Teaching Happiness Skills at School
How can the schools help develop the life skills YOUR child needs the most
Last Friday I gave a keynote to the Global Educational Leadership Conference in Singapore, speaking to 600 principals of primary and secondary schools. My talk was a call to highlight the importance of well-being and resilience of children in the educational environments already sufficiently focused on the academic achievement.
The reasons for the focus on the development of well-being in children are twofold. On the one hand, developed countries are facing an unprecedented increase in childhood and adolescent depression and anxiety disorders. On the other hand, a substantial body of research documents the benefits of well-being. Research demonstrates that happy people are successful across multiple life domains, including marriage, relationships, health, longevity, income, academic and work performance. They are more creative, able to multitask and endure boring tasks, are more trusting, helpful and sociable. What’s more, recent studies of Alejandro Adler show that the schools teaching happiness skills outperform academically the schools teaching a more standard health curriculum, so focusing on well-being is a plus even when it comes to the core mission of the school.
Positive education aims to develop the skills of well-being, flourishing and optimal functioning in children, teenagers and students, as well as parents, teachers and, more generally, educational institutions. Instead of utilising a trouble-shooting approach, still widespread when it comes to psychological functioning, positive education emphasises a preventative or enabling approach to education. Based on the established discipline of positive psychology, positive education is underpinned by theories and empirical research in this area.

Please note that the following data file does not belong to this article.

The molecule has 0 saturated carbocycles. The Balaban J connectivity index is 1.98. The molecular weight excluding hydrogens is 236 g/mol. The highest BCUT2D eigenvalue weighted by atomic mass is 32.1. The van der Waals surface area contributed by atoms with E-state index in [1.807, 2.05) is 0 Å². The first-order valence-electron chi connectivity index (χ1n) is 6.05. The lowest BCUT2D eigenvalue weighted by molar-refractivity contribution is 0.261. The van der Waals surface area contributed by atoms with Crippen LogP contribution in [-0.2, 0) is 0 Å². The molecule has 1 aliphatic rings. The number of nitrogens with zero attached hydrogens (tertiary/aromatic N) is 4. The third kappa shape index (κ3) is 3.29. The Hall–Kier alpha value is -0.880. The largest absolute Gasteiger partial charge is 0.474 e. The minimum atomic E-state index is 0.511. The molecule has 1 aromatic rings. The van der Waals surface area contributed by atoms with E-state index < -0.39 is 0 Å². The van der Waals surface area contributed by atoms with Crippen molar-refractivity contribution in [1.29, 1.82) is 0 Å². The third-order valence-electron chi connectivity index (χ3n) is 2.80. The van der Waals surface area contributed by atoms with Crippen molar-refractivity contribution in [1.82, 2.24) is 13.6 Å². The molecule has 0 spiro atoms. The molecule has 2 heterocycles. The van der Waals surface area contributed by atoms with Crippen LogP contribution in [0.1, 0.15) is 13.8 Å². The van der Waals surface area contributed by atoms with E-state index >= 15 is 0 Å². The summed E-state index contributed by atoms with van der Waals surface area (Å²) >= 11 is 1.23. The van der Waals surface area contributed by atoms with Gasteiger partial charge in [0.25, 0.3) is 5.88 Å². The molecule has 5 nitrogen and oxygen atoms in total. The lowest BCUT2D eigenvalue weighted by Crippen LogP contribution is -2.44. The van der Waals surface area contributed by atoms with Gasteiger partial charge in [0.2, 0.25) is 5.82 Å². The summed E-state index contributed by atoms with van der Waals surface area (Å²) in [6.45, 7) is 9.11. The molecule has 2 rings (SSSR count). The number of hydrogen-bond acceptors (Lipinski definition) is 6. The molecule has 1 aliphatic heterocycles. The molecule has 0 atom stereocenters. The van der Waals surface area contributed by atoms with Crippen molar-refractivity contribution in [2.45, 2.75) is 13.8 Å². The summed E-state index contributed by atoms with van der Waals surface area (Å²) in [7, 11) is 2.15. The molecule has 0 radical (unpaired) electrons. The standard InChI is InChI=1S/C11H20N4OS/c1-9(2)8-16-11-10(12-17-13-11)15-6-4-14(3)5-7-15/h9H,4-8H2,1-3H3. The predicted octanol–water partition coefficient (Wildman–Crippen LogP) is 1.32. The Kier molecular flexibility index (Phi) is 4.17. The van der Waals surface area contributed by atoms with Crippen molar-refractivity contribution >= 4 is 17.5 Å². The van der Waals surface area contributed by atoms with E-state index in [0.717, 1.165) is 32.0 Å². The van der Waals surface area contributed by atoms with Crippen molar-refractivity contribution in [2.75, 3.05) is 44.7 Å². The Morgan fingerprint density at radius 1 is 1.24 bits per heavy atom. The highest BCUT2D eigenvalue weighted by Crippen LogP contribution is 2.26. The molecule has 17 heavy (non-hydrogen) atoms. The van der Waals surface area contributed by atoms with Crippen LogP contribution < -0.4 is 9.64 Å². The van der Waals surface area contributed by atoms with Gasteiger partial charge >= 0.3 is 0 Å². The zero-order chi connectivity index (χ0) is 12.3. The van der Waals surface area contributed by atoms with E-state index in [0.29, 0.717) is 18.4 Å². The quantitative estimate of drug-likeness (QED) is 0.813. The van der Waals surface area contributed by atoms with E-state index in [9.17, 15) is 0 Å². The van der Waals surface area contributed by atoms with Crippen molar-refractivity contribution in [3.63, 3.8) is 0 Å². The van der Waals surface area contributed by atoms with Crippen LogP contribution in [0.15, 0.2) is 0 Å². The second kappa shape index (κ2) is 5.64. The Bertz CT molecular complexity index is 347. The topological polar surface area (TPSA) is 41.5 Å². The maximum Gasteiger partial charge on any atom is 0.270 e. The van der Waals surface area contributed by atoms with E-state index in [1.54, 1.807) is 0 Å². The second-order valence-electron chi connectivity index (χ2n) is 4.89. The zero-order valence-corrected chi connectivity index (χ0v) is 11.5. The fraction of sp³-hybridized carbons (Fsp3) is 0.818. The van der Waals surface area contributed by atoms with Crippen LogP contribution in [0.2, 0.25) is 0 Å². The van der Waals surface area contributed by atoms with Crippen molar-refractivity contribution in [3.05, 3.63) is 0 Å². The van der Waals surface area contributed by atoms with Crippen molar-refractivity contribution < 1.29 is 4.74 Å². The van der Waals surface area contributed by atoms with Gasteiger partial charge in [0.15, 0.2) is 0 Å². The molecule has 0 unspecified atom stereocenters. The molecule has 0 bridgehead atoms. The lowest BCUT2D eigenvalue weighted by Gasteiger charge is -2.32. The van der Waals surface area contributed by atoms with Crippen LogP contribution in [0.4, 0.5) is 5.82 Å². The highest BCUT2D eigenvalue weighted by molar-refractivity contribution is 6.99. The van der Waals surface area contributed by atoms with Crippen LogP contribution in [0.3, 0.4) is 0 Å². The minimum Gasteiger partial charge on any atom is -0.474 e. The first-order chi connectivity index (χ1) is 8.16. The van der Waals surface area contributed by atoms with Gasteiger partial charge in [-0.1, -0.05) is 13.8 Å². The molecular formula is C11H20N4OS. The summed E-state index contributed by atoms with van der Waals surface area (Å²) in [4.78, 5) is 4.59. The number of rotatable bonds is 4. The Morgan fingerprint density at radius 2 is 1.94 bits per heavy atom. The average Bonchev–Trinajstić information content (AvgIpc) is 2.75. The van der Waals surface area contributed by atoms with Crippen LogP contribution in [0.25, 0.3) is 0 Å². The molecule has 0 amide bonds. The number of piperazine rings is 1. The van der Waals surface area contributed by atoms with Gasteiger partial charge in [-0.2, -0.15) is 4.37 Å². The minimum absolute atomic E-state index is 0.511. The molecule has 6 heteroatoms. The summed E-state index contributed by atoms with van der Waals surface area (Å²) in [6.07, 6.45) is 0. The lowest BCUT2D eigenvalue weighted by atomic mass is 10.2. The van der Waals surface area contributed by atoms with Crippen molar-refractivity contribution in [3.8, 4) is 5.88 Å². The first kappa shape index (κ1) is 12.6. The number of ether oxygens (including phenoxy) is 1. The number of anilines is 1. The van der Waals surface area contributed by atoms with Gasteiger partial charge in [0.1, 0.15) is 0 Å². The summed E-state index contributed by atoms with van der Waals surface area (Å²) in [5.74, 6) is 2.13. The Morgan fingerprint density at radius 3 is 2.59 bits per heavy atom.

So what are these happiness skills all about? Here are some ideas:
·Happiness skills are about being aware of the happiness traps, such as placing the importance on power, money-making and artificial beauty;
·They are about learning when to chose rather than what to choose;
·They are about knowing to be content with the little things in life, such as the freshness of the spring air, a phone call from a friend or a movie night in;
·They are about using the right tools at the right moment – whether it is a mindfulness minute, a run around the block or a re-framing activity;
·And primarily, they are about knowing that happiness works in the inside-out rather than outside-in direction.
Many of present positive educational initiatives centre around the development, implementation and empirical validation of varied educational curricula and programmes. Examples in the UK include the Penn Resiliency Programme, the Australian-born Bounce Back! – resilience skills integrated into mainstream lessons, the teacher-friendly Personal Well-Being Lessons written by Lucy Ryan and myself and the SPARK Resilience Programmeimplemented in several schools across the UK, Japan and France. In the UK right now, the call for positive education is particularly urgent given that teachers are given less support around the emotional and behavioural issues the school kids are facing.